First and foremost, Syria must end its support for terrorism. It must close the offices of the Palestinian terror groups in Damascus and clean out the Lebanese Bekaa Valley-a hornets nest of the most deadly terrorist groups in the world. It must end all contacts with al Qaeda, stop harboring Hezbollah and other terrorist groups, and come into full compliance with United Nations Security Council Resolution 1373 which directs all countries to fight terror.

Second, Syria must withdraw its armed forces from Lebanon. United Nations Security Council Resolutions 425 and 520 call for the removal of all foreign forces from Lebanon and the strict respect for Lebanese sovereignty. The U.N. has certified Israel's withdrawal, but the Syrian military occupation remains, stealing from Lebanon its national wealth and political independence. As long as Syria continues its occupation, Lebanon will remain the only satellite state left in the world, one which will be doomed to be the world's hotbed of terror. It's time to let the Lebanese run Lebanon.

It is incomprehensible that Syria became the President of the Security Council while occupying another country-without even a peep out of the Administration. Mr. Chairman, on that point, I and almost 40 members, including yourself, wrote to President Bush, opposing Syria becoming the President of the Security Council. We never received a response.

Third, Syria must halt development and procurement of weapons of mass destruction and ballistic missiles. The current Administration has correctly cited as a cause for concern the combination of Iraq's Scud missiles and their weapons of mass destruction. We should be equally concerned with a Syrian force of hundreds of Scud missiles topped with unconventional warheads—that could also wreak unspeakable destruction.

Finally, and of pressing importance to the United States, Syria must halt violations of United Nations arms and oil sanctions against Iraq. As the international community considers a major military operation against Saddam Hussein, Syria's delivery of weaponry to Iraq directly and immediately undermines American national security interests. Indeed, its illegal exports of 150,000 barrels of Iraqi oil per day have provided the substantial hard currency Saddam needs to purchase Syrian weapons-weapons that soon could be used against American soldiers.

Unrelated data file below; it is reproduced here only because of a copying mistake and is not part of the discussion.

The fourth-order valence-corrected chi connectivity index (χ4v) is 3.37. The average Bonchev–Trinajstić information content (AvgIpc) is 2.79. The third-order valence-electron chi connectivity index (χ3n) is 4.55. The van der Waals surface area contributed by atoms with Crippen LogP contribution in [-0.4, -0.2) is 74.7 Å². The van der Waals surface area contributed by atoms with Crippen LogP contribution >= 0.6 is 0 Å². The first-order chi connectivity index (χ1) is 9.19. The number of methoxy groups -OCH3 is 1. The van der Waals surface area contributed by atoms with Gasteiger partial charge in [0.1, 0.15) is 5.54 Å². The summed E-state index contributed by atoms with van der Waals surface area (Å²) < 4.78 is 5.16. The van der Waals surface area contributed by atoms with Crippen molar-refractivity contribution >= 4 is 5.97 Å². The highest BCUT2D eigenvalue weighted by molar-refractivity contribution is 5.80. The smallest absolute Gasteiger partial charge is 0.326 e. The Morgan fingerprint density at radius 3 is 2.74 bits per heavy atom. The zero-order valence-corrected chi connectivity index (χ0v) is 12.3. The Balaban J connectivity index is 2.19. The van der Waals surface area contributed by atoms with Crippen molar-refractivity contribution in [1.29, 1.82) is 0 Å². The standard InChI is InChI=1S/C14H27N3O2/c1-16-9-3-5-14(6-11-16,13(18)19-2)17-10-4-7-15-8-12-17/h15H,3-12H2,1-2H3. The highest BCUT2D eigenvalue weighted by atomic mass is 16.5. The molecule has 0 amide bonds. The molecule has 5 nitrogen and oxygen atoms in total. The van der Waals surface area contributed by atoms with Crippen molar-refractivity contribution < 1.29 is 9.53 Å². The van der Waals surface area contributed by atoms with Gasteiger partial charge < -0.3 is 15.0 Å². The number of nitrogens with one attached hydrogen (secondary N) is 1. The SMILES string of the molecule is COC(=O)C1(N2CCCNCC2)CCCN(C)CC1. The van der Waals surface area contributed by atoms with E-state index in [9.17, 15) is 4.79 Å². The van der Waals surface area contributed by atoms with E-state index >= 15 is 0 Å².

As the Syrian threat increases, it has been our hope that the Administration would respond with a new policy toward Damascus; one that gets tough on the Syrian violations and sets clear conditions for Damascus to meet. Until it does, our own war on terror and national security are diminished everyday.

In closing, I would like to share one more quote from President Bush's U.N speech: “If an emboldened regime were to supply (weapons of mass destruction] to terrorist allies, then the attacks of September the 11th would be a prelude to far greater horrors.” As an American and a New Yorker, I do not want to witness horrors worse that 9/11. I urge the Administration to get tough on Syria.

Mr. GILMAN. Well, we want to thank you, Mr. Engel, for producing this measure, for co-sponsoring it with our Majority Leader, Mr. Armey. We thank you for your analysis that you presented before the Committee. I have just one question, then I will turn to my colleagues.